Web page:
Fox News hosts lose their minds over complaints of 'hurtful speech' at Mizzou
Fox News host Andrea Tantaros (screen grab)

The hosts of Fox News' Outnumbered reacted with indignation on Wednesday after students at the University of Missouri were asked to report "hateful or hurtful speech."


Amid reports of threats on social media against black Mizzou students, the University of Missouri police provided a process for students "who witness incidents of hateful and/or hurtful speech."

Campus police said on Wednesday that at least one person had been arrested for threatening to shoot every black person at Mizzou.

"Where does it end?" Fox News pundit Pete Hegseth asked on Wednesday's Outnumbered. "Of course racist speech is terrible. No one supports racist hateful speech. However, we're creating these bubbles, these cocoons, whether in Yale or here now in Missouri where [students say], 'I can't be harmed at all, don't say anything that makes me feel bad.' You wonder why people love Donald Trump? Because Donald Trump is competing against this political correctness."

Co-host Julie Roginsky agreed that so-called "safe zones" at college campuses were "insane" because they violated the First Amendment of the U.S. Constitution.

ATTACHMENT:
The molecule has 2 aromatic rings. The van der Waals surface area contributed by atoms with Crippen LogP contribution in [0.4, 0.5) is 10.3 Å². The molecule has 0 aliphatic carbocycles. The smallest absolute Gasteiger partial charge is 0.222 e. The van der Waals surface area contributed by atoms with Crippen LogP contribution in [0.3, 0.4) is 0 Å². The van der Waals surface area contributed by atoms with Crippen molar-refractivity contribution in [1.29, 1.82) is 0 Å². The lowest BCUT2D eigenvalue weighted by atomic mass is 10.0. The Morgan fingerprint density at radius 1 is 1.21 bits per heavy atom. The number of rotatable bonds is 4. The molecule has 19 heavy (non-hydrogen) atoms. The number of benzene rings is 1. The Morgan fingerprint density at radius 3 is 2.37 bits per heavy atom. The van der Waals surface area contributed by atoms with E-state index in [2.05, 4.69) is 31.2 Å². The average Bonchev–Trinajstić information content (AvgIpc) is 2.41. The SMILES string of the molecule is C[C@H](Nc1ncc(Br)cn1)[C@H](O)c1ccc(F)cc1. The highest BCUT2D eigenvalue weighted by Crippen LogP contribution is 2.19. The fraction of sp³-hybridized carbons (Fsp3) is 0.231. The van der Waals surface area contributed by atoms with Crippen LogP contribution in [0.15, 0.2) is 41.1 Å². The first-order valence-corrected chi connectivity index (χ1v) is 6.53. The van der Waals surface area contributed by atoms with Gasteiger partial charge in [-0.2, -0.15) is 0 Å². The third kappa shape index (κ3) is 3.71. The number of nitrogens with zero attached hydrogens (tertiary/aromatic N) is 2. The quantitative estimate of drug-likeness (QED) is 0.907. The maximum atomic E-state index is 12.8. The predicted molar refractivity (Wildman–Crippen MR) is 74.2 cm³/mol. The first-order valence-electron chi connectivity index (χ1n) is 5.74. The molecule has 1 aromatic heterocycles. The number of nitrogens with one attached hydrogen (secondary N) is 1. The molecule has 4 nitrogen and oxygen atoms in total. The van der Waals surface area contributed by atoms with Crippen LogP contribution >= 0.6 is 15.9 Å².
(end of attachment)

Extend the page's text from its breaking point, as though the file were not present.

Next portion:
For co-host Andrea Tantaros, the warning about hurtful speech was another example of what she often calls "the tyranny of the minority."

"What more do they want?" she wondered. "I mean, we see this spreading. They want policy changes... they want to weigh in on hiring decisions. Sorry, guys, it doesn't work that that way. This is a public university. So that's government property."

"I'm sorry -- First Amendment rights -- you can say what you want and you can be offended. And people are going to be offended and they're going to be hurt and that's life," she continued. "These kids are supposed to be getting educated on these things. Instead, they are being educated on the opposite."

Stacey Dash on Outnumbered

"How about learning to have a dialog, a debate about things?" co-host Stacey Dash opined. "Instead of going up in arms and deciding to regulate and bring the police and arrest people, how about discussing what are hurt feelings in specific situations. Instead of making a blanket statement that hurtful feelings are this."

"No one has the right not to be offended," Faulkner concluded, quoting Fox News analyst Andrew Napolitano. "That's actually not a right."

Watch the video below from Fox News' Outnumbered, broadcast Nov. 11, 2015.